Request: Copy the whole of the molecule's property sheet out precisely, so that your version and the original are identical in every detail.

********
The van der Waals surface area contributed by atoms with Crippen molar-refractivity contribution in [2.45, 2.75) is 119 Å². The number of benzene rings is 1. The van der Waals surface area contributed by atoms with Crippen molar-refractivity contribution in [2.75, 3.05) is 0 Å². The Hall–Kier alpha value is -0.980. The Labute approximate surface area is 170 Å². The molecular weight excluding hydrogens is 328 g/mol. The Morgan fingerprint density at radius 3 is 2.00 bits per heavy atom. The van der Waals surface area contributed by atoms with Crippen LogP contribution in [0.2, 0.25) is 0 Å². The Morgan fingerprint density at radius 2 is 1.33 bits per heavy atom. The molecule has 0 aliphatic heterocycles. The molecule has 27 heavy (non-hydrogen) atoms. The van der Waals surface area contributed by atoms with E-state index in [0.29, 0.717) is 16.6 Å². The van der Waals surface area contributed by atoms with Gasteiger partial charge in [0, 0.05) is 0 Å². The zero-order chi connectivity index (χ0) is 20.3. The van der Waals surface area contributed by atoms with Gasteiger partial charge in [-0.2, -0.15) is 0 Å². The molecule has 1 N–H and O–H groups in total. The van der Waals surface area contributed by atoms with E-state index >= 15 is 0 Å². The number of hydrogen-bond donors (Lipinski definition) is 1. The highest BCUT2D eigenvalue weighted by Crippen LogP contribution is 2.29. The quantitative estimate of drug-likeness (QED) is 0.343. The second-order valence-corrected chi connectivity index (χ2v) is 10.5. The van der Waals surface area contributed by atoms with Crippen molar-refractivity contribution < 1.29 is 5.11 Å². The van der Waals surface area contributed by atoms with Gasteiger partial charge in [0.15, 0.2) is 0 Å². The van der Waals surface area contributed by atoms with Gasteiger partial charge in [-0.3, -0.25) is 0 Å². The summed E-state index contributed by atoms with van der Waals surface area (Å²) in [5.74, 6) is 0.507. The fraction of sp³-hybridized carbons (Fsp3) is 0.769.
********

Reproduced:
The van der Waals surface area contributed by atoms with Crippen molar-refractivity contribution in [2.45, 2.75) is 119 Å². The number of benzene rings is 1. The van der Waals surface area contributed by atoms with Crippen molar-refractivity contribution in [2.75, 3.05) is 0 Å². The Hall–Kier alpha value is -0.980. The Labute approximate surface area is 170 Å². The molecular weight excluding hydrogens is 328 g/mol. The Morgan fingerprint density at radius 3 is 2.00 bits per heavy atom. The van der Waals surface area contributed by atoms with Crippen LogP contribution in [0.2, 0.25) is 0 Å². The Morgan fingerprint density at radius 2 is 1.33 bits per heavy atom. The molecule has 0 aliphatic heterocycles. The molecule has 27 heavy (non-hydrogen) atoms. The van der Waals surface area contributed by atoms with E-state index in [0.29, 0.717) is 16.6 Å². The van der Waals surface area contributed by atoms with Gasteiger partial charge in [0, 0.05) is 0 Å². The zero-order chi connectivity index (χ0) is 20.3. The van der Waals surface area contributed by atoms with Gasteiger partial charge in [-0.2, -0.15) is 0 Å². The molecule has 1 N–H and O–H groups in total. The van der Waals surface area contributed by atoms with E-state index >= 15 is 0 Å². The number of hydrogen-bond donors (Lipinski definition) is 1. The highest BCUT2D eigenvalue weighted by Crippen LogP contribution is 2.29. The quantitative estimate of drug-likeness (QED) is 0.343. The second-order valence-corrected chi connectivity index (χ2v) is 10.5. The van der Waals surface area contributed by atoms with Crippen molar-refractivity contribution < 1.29 is 5.11 Å². The van der Waals surface area contributed by atoms with Gasteiger partial charge in [0.15, 0.2) is 0 Å². The van der Waals surface area contributed by atoms with Gasteiger partial charge in [-0.3, -0.25) is 0 Å². The summed E-state index contributed by atoms with van der Waals surface area (Å²) in [5.74, 6) is 0.507. The fraction of sp³-hybridized carbons (Fsp3) is 0.769.